TAMPA, Fla. (AP) — Tampa Bay's best start in eight years has dissolved into a .500 record that raises more questions than it answers about whether this finally will be the year the Buccaneers end their long playoff drought. The Bucs (2-2) weathered Jameis Winston's suspension for violating the NFL's personal conduct policy better than reasonably could have been expected, thanks to Ryan Fitzpatrick becoming the first player in league history to top 400 yards passing in three consecutive games.
TAMPA, Fla. (AP) — Tampa Bay's best start in eight years has dissolved into a .500 record that raises more questions than it answers about whether this finally will be the year the Buccaneers end their long playoff drought.
The Bucs (2-2) weathered Jameis Winston's suspension for violating the NFL's personal conduct policy better than reasonably could have been expected, thanks to Ryan Fitzpatrick becoming the first player in league history to top 400 yards passing in three consecutive games.
A porous defense, however, is threatening to undermine a season that looked so promising after Fitzpatrick led the team to wins over New Orleans and Super Bowl champion Philadelphia to start the season.
Last Sunday's 48-10 loss to the Chicago Bears sent the Bucs into their bye week amid questions about whether coach Dirk Koetter might fire defensive coordinator Mike Smith during a break that couldn't arrive soon enough.
Despite being throttled by a Bears defense led by Khalil Mack. Tampa Bay has the NFL's top-ranked passing attack and is No. 3 in total offense.
The flip side is the Bucs have allowed a league-high 139 points through four games and have given up more yardage than every team except the Kansas City Chiefs, who are 4-0 despite their shortcomings on defense.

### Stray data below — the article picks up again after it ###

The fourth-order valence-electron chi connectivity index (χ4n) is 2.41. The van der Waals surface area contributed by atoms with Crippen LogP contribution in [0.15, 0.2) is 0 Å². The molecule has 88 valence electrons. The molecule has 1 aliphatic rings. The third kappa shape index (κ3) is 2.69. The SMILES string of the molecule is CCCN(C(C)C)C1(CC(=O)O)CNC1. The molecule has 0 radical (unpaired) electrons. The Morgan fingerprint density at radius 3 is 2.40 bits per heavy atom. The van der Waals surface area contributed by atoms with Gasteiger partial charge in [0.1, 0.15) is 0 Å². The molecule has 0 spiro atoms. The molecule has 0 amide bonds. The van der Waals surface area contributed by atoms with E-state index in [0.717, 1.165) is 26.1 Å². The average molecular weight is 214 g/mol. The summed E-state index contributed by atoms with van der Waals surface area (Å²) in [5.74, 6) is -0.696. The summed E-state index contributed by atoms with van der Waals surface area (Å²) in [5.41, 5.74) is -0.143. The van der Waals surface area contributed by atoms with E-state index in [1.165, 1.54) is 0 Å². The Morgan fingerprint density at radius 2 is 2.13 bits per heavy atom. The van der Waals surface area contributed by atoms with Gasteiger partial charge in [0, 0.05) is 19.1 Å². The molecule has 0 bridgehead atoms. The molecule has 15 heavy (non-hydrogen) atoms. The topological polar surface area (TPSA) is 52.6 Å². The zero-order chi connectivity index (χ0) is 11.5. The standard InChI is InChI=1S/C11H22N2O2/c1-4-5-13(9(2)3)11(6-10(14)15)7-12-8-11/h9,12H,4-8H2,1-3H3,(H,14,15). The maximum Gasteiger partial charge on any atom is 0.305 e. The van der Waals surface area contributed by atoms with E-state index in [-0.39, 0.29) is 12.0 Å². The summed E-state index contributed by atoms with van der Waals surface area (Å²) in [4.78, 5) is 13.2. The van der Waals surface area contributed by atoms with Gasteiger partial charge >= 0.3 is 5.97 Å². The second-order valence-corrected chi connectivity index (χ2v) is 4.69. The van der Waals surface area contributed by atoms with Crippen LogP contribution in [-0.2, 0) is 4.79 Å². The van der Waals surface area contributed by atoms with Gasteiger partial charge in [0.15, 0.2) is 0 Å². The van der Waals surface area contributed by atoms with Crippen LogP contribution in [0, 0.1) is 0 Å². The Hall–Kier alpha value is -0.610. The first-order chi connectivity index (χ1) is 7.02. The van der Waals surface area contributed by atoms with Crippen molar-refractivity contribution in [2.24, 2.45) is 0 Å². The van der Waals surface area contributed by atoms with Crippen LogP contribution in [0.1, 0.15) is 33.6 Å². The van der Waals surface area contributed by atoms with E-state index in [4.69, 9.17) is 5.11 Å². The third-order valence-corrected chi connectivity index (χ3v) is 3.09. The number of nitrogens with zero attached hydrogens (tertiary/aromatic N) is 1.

"We've got to own it and we have to fix it," coach Dirk Koetter said in the wake of what the coach described as a "horrific" performance against the Bears.
Koetter is adamant, though, that firing Smith, the former Atlanta Falcons head coach, is not the answer.
Not even after the Bucs were shredded by Chicago's Mitchell Trubisky, the No. 2 pick in the 2017 draft, for 354 yards passing and six touchdowns.
"Sure, any play-callers on both sides of the ball would love to have calls back ... anything that doesn't work," Koetter said. "But we have to figure that out, and the nice thing about having a bye right now is we've four games of our own to look at."
Since firing former coach Lovie Smith after the 2015 season, in part because Tampa Bay was having problems stopping opponents, the Bucs have invested heavily in the defense through free agency and the draft.
Injuries have tested depth on the defensive line, as well as in a secondary missing cornerback Vernon Hargreaves III and safety Chris Conte.
The absence of a consistent running game, capable of keeping opposing quarterbacks on the sideline for extended stretches, has hurt, too, considering the Bucs faced Drew Brees, Nick Foles and Ben Roethlisberger in the first three games.
"It was easy for me to stand up here and say we faced two Hall of Famers and a Super Bowl-winning quarterback. That wasn't the case (last Sunday)," Koetter said. "Tip your hat to Trubisky for doing what he had to do. We need to focus on what we need to do better."
Lovie Smith was let go after a season in which the Bucs finished 10th in total defense, allowing 340.4 yards per game.
Through the first month of the season, the current Bucs are allowing 358 yards per game through the air, 445.8 yards overall.
Opposing quarterbacks completed 70 percent of their passes in 2015. It's 77.1 percent after four games this year.
Koetter has a longtime relationship with Smith. They worked together as assistants under Jack Del Rio in Jacksonville, and Smith later hired Koetter as his offensive coordinator when Smith became the head coach in Atlanta.
"First, let's get one thing straight. It has zero to do with relationships, OK? None of this is about relationships," Koetter said.
"This is business," the coach added. "This is how I make my living, and it's how every guy in this building makes his living, so we can put that one to rest."
One change that is occurring, though, is Winston regaining the starting quarterback job. He sat out the first three games while serving his suspension and replaced Fitzpatrick in the second half against Chicago with the Bucs trailing 38-3.
"Fitz's combination of experience, talent and leadership is valued at a very high level here," Koetter said in announcing the decision to bench the 35-year-old journeyman backup and play the No. 1 overall pick from the 2015 draft.
"At the same time, Jameis Winston is the guy that's going to be here way longer than I am," Koetter added. "He needs to be playing, and he will be unless he gets hurt."
The Bucs return to action on Oct. 14 at Atlanta.